Americans should be disappointed at not being offered the 1.2-liter turbo, which is a sweet little engine that makes up for its relative lack of firepower with a torque output that’s too flat to be accurately described as a curve—the peak 136 lb-ft is available from 1500 rpm all the way to 4000 rpm. There’s enough midrange punch to minimize objections to its extremely low, 5600-rpm redline. It feels quicker than its factory-estimated 11.4-second zero-to-62-mph time suggests, especially when working with the slick-shifting six-speed manual that will be standard in Europe, and which even has a rev-matching function to help smooth downshifts.

There’s also a continuously variable automatic, which will be the only transmission choice in the U.S. By the standards of such things it’s not too bad, allowing the engine to coast along on its brawn at lower speeds or during constant-velocity cruising. Requests for acceleration, however, produce the familiar slurring soundtrack as the engine and gearbox both give their best. The hybrid drives pretty much exactly like a Prius, the electrical assistance making it quieter under gentle use but not making it feel much quicker.

2017 Volkswagen Golf R It plays on a higher level.

Overview: The R is the chief of a sprawling Volkswagen Golf tribe, joining most of its family members on Car and Driver’s 10Best Cars list, and is the hottest Golf ever to prowl U.S. roads. The Golf R gives VW hot-hatchback parity with the Ford Focus RS and a formidable weapon against the soon-to-arrive Honda Civic Type R. The structure is exceptionally rigid, something the R shares with the rest of the family. Amplified by the standard Haldex all-wheel-drive system (dubbed 4MOTION by VW’s marketers), overall grip is exceptional and approaches the magic 1.00-g threshold. Braking is close to sports-car levels, and power from the 2.0-liter turbo four-cylinder is abundant, peaking at 292 horsepower and 280 lb-ft of torque. The cosmetic treatment is typical Golf—i.e., understated—a word that also applies to the interior. That means the Golf R is much more of a wallflower than either the Focus RS or the Civic Type R, which might be a positive or negative attribute, depending on your personal perspective (and perhaps your age). There’s no shortage of contemporary infotainment, but the leather-wrapped flat-bottom steering wheel and the supremely supportive leather buckets reflect the true nature of the beast. Like its stablemates, the R’s hatchback body provides practicality and versatility, just as this line of cars has delivered since its 1974 debut. But performance is the key here, and this Golf raises its quickness and athletic competence to an all-time high.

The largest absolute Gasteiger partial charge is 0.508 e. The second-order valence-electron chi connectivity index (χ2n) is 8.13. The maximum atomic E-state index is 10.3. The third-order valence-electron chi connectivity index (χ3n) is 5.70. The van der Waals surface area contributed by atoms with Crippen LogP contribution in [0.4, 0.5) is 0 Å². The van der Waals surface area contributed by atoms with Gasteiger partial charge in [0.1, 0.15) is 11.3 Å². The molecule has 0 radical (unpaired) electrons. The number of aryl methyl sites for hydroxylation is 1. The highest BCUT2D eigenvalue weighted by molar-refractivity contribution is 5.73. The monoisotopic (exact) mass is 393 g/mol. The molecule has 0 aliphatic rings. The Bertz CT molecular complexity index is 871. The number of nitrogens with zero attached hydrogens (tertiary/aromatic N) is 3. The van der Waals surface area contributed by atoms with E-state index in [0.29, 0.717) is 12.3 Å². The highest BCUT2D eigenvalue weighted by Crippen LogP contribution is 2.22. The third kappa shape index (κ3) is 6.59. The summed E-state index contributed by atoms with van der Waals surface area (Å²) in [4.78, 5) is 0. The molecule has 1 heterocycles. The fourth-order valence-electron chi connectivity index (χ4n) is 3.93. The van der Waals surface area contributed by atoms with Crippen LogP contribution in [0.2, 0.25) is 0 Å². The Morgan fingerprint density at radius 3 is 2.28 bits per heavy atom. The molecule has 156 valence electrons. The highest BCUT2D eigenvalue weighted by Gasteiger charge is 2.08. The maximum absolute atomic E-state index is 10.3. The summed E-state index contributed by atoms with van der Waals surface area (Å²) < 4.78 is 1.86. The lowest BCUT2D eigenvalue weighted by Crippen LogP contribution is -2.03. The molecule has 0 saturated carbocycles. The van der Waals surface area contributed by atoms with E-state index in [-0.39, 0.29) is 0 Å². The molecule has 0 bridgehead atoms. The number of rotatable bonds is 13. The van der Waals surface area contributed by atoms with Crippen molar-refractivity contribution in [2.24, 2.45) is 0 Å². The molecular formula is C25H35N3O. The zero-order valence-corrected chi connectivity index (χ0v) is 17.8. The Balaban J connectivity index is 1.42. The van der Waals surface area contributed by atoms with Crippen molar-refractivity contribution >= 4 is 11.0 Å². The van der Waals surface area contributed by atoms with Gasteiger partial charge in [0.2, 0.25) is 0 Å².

What’s New: Introduced in 2015, the newest Golf R rolls into 2017 with a few changes. Top-trim cars with the Dynamic Chassis Control system (adaptive damping, firmer suspension tuning, 19-inch wheels) now come standard with automatic high-beams as well as last year’s Driver Assistance package (lane-departure warning, forward-collision warning, blind-spot monitoring, adaptive cruise control, and parking sensors). A six-speed manual became the default transmission last year. We’ve tested Rs with both transmissions, and compared to a Golf R with the optional DSG automatic, the stick-shift car trims 80 pounds from the curb weight and $1100 from the sticker price—but it adds 0.7 second to the zero-to-60-mph run.